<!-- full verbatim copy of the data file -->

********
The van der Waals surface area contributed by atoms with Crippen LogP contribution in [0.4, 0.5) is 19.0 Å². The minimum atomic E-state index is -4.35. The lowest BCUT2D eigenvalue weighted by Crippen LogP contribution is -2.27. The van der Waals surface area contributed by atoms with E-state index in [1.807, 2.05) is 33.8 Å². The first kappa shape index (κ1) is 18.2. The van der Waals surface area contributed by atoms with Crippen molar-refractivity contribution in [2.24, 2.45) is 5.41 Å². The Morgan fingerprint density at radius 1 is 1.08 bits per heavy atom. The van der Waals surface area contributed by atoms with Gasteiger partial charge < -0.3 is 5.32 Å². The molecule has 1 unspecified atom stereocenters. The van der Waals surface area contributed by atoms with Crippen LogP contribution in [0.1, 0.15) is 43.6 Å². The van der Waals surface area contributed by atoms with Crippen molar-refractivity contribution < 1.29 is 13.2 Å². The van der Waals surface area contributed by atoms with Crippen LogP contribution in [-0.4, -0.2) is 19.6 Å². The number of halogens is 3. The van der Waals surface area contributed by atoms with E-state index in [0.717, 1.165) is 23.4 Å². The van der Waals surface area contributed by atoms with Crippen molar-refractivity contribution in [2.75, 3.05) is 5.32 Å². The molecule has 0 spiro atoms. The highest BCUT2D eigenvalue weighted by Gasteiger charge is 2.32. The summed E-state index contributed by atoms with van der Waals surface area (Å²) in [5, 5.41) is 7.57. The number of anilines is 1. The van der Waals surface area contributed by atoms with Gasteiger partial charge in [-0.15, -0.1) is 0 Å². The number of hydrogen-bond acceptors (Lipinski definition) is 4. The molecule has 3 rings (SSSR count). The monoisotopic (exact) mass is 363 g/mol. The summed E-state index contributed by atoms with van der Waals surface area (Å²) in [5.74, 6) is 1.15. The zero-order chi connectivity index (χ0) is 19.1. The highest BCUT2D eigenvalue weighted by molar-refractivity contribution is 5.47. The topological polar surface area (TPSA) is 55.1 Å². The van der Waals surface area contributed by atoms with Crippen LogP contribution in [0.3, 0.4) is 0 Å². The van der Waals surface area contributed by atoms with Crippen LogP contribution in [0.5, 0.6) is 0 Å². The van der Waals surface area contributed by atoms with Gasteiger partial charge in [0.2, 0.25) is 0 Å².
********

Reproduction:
The van der Waals surface area contributed by atoms with Crippen LogP contribution in [0.4, 0.5) is 19.0 Å². The minimum atomic E-state index is -4.35. The lowest BCUT2D eigenvalue weighted by Crippen LogP contribution is -2.27. The van der Waals surface area contributed by atoms with E-state index in [1.807, 2.05) is 33.8 Å². The first kappa shape index (κ1) is 18.2. The van der Waals surface area contributed by atoms with Crippen molar-refractivity contribution in [2.24, 2.45) is 5.41 Å². The Morgan fingerprint density at radius 1 is 1.08 bits per heavy atom. The van der Waals surface area contributed by atoms with Gasteiger partial charge < -0.3 is 5.32 Å². The molecule has 1 unspecified atom stereocenters. The van der Waals surface area contributed by atoms with Crippen LogP contribution in [0.1, 0.15) is 43.6 Å². The van der Waals surface area contributed by atoms with Crippen molar-refractivity contribution < 1.29 is 13.2 Å². The van der Waals surface area contributed by atoms with Crippen LogP contribution in [-0.4, -0.2) is 19.6 Å². The number of halogens is 3. The van der Waals surface area contributed by atoms with E-state index in [0.717, 1.165) is 23.4 Å². The van der Waals surface area contributed by atoms with Crippen molar-refractivity contribution in [2.75, 3.05) is 5.32 Å². The molecule has 0 spiro atoms. The highest BCUT2D eigenvalue weighted by Gasteiger charge is 2.32. The summed E-state index contributed by atoms with van der Waals surface area (Å²) in [5, 5.41) is 7.57. The number of anilines is 1. The van der Waals surface area contributed by atoms with Gasteiger partial charge in [-0.15, -0.1) is 0 Å². The number of hydrogen-bond acceptors (Lipinski definition) is 4. The molecule has 3 rings (SSSR count). The monoisotopic (exact) mass is 363 g/mol. The summed E-state index contributed by atoms with van der Waals surface area (Å²) in [5.74, 6) is 1.15. The zero-order chi connectivity index (χ0) is 19.1. The highest BCUT2D eigenvalue weighted by molar-refractivity contribution is 5.47. The topological polar surface area (TPSA) is 55.1 Å². The van der Waals surface area contributed by atoms with Crippen LogP contribution in [0.3, 0.4) is 0 Å². The van der Waals surface area contributed by atoms with Crippen LogP contribution in [0.5, 0.6) is 0 Å². The van der Waals surface area contributed by atoms with Gasteiger partial charge in [0.2, 0.25) is 0 Å².